The Human Terrain System,
as the program is called, is described as follows:
The Human Terrain System (HTS) is a United States Army, military intelligence support program employing personnel from the social science disciplines – such as anthropology, sociology, political science, regional studies and linguistics – to provide military commanders and staff with an understanding of the local population (i.e. the "human terrain") in the regions in which they are deployed.
The $250 million program
has suffered serious problems and constant criticism. Among the problems are payroll padding, sexual harassment and racism, a USA Today investigation found. While the program is supposed to foster good relations with the local population, the social scientists often provide intelligence that may be used by the military for targeting purposes.
Some time ago in 2007, the Network of Concerned Anthropologists (NCA) was formed by a group of anthropologists many of whom were concerned about the Human Terrain System program. In 2010 the group sent a letter to Congress urging the government to stop supporting HTS. In part the letter said:
"There is no evidence that HTS is effective...HTS is dangerous and reckless. HTS wastes taxpayers money. HTS is unethical for anthropologists and other social scientists."
argued that the American Anthropological Association Code of Ethics was comparable to the Hippocratic Oath for doctors. He said :
: "Asking an anthropologist to gather intelligence that may lead to someone's death or imprisonment [...] is like asking an army doctor to kill a wounded insurgent
A 2010 investigation into the HTS found that team members were encouraged to inflate their time sheets to maximize pay. There were allegations made against the government contractors who recruited and trained those in the Human Terrain System. The investigation found that contractors were not held to account and that there was little government oversight.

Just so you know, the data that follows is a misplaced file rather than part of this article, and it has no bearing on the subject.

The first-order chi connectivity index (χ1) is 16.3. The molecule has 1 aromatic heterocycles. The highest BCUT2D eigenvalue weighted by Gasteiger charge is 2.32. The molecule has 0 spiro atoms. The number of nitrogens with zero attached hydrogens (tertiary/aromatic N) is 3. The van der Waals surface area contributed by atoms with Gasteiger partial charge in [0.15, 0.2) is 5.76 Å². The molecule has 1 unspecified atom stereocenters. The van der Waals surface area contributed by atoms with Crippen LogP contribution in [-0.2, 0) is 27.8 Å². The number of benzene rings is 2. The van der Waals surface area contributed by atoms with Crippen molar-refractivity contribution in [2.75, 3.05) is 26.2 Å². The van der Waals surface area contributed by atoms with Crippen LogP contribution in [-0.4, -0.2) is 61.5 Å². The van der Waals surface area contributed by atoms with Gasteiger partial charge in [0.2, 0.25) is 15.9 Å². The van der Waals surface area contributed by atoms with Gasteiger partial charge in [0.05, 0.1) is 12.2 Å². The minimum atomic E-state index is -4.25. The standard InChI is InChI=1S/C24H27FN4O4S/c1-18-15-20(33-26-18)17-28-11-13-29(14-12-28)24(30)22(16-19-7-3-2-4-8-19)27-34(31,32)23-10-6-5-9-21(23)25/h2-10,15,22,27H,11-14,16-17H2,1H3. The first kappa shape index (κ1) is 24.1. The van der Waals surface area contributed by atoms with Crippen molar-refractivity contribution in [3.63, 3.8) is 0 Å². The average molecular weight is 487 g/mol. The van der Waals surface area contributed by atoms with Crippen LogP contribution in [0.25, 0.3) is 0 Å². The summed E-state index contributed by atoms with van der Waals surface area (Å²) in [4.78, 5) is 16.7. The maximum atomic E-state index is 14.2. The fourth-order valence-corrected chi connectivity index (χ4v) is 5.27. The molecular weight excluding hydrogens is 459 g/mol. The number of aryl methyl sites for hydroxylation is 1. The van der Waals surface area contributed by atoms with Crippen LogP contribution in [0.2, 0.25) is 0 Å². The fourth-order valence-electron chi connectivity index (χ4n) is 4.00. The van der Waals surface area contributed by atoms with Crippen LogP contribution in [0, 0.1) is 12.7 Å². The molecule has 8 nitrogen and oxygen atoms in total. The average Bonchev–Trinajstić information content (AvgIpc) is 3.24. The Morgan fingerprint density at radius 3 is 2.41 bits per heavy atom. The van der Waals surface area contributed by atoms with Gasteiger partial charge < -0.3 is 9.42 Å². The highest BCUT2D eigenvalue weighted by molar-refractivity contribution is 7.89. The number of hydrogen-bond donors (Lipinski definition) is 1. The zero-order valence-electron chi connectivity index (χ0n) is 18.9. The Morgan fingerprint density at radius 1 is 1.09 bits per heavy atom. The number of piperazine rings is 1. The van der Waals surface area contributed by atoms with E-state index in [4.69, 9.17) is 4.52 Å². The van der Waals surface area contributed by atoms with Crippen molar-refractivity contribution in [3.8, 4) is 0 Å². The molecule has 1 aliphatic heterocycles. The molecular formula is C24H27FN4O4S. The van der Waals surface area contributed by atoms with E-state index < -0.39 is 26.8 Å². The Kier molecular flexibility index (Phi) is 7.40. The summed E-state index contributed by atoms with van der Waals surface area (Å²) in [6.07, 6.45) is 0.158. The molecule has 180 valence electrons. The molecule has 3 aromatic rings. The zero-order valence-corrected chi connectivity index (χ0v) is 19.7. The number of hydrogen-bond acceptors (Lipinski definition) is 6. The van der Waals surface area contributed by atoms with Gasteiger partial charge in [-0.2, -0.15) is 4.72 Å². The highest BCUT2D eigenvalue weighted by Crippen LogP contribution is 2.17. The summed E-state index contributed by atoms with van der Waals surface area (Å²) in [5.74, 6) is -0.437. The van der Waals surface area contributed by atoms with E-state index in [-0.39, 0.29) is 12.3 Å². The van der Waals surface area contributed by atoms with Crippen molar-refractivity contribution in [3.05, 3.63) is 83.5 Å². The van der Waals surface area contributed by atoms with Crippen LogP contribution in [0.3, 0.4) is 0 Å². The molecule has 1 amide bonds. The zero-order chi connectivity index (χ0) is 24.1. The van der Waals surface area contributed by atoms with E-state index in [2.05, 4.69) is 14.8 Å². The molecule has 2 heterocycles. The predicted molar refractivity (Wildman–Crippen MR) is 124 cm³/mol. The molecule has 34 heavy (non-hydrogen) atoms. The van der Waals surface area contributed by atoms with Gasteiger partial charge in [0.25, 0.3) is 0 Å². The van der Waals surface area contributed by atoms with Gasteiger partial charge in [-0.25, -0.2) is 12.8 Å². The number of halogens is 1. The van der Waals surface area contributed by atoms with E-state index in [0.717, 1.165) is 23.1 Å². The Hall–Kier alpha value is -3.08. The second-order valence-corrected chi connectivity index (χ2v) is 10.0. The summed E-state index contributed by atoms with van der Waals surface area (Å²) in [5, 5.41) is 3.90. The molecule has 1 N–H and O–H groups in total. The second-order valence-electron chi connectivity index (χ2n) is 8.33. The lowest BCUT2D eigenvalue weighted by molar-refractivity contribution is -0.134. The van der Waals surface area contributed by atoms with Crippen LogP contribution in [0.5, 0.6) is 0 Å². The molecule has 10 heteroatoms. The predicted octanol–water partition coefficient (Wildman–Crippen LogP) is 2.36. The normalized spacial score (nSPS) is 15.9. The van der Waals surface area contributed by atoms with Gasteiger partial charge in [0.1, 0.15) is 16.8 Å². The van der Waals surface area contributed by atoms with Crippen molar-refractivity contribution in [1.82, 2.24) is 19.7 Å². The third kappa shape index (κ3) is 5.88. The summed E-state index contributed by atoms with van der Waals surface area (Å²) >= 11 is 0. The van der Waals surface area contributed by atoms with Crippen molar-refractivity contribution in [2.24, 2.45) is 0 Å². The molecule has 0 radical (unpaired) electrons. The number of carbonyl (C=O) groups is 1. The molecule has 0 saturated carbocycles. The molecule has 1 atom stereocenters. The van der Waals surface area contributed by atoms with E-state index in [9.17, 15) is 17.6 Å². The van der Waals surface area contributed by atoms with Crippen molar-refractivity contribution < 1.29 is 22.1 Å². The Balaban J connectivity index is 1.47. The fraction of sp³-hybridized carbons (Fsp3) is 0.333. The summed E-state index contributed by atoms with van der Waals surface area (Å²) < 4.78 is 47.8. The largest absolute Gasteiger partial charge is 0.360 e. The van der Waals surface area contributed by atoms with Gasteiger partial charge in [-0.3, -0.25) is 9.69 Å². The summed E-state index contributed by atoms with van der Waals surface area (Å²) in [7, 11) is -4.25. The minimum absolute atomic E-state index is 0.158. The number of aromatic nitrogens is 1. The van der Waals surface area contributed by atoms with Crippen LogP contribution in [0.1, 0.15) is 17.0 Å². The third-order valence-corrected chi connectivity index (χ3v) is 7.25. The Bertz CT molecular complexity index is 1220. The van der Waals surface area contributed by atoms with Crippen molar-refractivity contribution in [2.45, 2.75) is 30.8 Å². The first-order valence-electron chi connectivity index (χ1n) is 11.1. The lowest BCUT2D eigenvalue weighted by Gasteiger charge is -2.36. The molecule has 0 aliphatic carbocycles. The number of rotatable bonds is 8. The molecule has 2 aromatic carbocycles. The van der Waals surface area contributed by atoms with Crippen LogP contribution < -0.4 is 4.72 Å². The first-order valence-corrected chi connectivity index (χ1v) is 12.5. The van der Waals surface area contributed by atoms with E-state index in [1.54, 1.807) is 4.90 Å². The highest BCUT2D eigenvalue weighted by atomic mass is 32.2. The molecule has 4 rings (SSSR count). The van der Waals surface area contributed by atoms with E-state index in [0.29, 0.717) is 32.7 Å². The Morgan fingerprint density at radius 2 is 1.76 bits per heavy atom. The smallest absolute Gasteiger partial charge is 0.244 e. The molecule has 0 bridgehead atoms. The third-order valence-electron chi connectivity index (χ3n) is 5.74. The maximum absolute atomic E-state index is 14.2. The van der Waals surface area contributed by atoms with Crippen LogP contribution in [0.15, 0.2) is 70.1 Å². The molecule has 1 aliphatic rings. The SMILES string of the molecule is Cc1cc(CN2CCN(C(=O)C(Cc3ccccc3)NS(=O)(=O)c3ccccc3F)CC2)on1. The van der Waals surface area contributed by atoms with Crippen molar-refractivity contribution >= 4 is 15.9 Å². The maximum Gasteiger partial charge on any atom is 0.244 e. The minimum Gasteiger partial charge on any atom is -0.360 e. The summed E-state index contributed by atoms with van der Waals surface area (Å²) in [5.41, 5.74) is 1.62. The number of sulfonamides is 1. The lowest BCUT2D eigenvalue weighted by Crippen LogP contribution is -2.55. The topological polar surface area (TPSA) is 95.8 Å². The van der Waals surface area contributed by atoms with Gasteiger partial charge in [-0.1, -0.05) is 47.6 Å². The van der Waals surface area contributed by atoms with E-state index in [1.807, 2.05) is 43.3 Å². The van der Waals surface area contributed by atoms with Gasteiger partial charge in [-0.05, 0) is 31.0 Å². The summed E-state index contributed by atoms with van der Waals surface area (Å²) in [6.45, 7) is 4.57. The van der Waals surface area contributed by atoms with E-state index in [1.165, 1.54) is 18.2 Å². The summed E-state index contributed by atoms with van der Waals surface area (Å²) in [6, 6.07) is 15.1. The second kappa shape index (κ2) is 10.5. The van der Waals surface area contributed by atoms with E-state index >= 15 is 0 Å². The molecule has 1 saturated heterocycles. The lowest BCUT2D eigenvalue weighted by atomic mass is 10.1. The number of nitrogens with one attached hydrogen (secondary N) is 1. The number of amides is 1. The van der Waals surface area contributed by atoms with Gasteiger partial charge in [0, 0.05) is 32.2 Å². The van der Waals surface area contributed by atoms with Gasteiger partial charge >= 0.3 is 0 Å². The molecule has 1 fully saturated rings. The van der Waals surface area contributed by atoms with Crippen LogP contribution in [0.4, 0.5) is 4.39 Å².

Many commanders interviewed said that HTS reports were often worthless as far as their work was concerned. One commander said their work seemed to create anxiety among the local population. Recommendations were made to improve the program but the problems seem to remain.
, an anthropology professor, who studied the program said:
"It's another example of a military program that makes money for a contractor while greatly exaggerating its military utility. The program recruited the human flotsam and jetsam of the discipline and pretended it was recruiting the best. Treating taxpayer money as if it were water, it paid under-qualified 20-something anthropologists more than even Harvard professors. And it treated our ethics code as a nuisance to be ignored."
The local insights into the population useful to the military may consist of information used for targeting. In Afghanistan,
for example, the Human Terrain teams provide information to military intelligence centers, Stability Operations Information Centers, as set out in a 2010 Pentagon intelligence plan. The team's reports are designed to aid in determining potential targets and adversaries. This description makes the social scientists spies who gather intelligence for attacks. The army says that external studies of the program have been positive and problems have been addressed.
USA Today obtained a report that is not yet published from the National Defense University, a think tank associated with the Pentagon. The report notes that collectively the Human Terrain System efforts did not make a major contribution to the counterinsurgency effort., The report cites a failure to adopt principles of counterinsurgency warfare as the main reason for their lack of success.
Those counterinsurgency principles would involve winning the hearts and minds of the local population which would deny the Taliban local support. Instead the group provided intelligence that helped the military target the local population. This is hardly a recipe to create local community support. Not surprisingly several HTS team members have been killed in the course of duty.
Much greater detail about the failings of the program can be found in this article at Stars and Stripes